According to Dóci , the Dutch government stands in the way of cooperatives becoming the backbone of the energy transition. ‘Because cooperatives are heterogeneous in composition, contacts, technologies and the context in which they operate’, she states, ‘the chances are great they can become an influential part of the transition. Supporting cooperatives means supporting the energy transition – also because a network of other parties is addressed indirectly.’

So what can be done? Marieke Oteman, PhD candidate renewable energy policy at Radboud University Nijmegen, and others did some research of their own. Both Oteman and Dóci point out that Germany has offered cooperatives security for over a longer period of time (by way of a steadfast feed-in tariff). Moreover, Germany financially supports all renewable energy initiatives, not just the very small or huge ones as in the Netherlands, thereby giving small and medium energy cooperatives the chance to substantially grow.

Last but not least, DRIFT (Dutch Research Institute for Transitions) and a variety of members of energy cooperatives have formulated recommendations to improve cooperative growth. First of all, the national government should counter local and provincial regulations that aim to block citizens’ initiatives. Moreover, just like in Denmark, energy cooperatives should be given the opportunity to (co)exploit offshore wind parks. And finally, government could establish a development mechanism to finance the development phase of larger cooperative projects for wind, solar, heat and energy savings.

Meanwhile, the fast growing cooperative movement is proceeding more or less autonomously to secure a position in new developments such as electric transport, district heating and energy trading for citizens. More than sixty percent of Dutch cooperatives, according to the local energy monitor, buy or sell green electricity while energy savings are even more important.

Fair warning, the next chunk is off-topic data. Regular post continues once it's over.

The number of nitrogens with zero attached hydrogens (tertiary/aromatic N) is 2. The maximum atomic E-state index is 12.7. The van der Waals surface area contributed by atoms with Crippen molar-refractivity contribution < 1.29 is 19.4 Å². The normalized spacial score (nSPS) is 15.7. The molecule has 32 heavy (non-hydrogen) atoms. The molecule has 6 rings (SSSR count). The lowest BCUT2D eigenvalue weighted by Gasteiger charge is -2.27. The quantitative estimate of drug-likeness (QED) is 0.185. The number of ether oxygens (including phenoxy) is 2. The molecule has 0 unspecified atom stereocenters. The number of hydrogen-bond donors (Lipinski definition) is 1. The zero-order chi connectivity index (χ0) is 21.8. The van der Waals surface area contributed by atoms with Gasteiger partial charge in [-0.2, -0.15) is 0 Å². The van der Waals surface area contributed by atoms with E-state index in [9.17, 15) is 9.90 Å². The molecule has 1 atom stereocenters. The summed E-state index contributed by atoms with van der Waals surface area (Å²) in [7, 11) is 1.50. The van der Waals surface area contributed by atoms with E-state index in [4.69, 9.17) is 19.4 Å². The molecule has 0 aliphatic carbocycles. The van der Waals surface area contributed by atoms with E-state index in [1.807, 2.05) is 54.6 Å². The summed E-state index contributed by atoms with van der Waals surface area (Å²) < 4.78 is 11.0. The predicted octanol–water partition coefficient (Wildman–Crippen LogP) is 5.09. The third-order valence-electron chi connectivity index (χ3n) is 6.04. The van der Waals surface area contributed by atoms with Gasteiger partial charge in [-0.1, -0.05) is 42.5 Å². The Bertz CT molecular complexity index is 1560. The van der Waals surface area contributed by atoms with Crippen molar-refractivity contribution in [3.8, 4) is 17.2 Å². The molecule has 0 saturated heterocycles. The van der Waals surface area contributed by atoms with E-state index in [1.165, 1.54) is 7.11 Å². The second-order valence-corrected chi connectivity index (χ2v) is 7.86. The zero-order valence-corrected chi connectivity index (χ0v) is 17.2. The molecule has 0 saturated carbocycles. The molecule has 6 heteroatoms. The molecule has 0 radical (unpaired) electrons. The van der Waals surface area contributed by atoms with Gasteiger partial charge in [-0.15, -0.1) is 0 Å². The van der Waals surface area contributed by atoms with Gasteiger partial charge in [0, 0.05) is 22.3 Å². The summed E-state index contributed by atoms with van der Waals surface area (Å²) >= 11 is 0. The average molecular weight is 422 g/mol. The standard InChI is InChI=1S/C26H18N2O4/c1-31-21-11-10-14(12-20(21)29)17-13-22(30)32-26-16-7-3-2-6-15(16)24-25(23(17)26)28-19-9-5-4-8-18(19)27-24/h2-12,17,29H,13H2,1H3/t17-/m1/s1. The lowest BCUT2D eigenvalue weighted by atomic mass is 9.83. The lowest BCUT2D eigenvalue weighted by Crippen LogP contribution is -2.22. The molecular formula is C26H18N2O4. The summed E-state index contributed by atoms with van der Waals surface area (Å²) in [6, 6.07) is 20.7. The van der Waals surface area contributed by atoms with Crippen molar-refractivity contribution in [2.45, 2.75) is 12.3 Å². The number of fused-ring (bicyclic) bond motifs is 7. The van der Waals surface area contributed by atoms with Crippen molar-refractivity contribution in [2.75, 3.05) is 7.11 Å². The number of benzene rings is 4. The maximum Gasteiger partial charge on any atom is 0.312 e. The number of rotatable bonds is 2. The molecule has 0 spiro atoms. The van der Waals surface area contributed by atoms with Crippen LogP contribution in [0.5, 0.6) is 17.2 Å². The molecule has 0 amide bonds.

In electric transport, partly due to (applied) R&D research at HAN University for applied sciences and Eindhoven University of Technology, the provinces Gelderland and Brabant may have taken the cooperative lead. Take for instance ‘Samen slim rijden’ (Smart Driving Together) in the village of Helvoirt. This cooperative has 56 members and two electric cars to share. Or take Lochem Energie. This energy cooperative in Gelderland bought three cars for Elektrip.

Just like buying or selling electricity on the day-ahead market, those programs don’t confine themselves to particular provinces or specific groups. When governments on all levels will eliminate restrictions that hinder the growth of cooperatives and create more favourable (financial) conditions to invest into renewables for them, it’s up to the expertise and know-how of the board to execute viable projects from which its members will reap the fruits.

Image: Teamwork.  CC0 Creative Commons.
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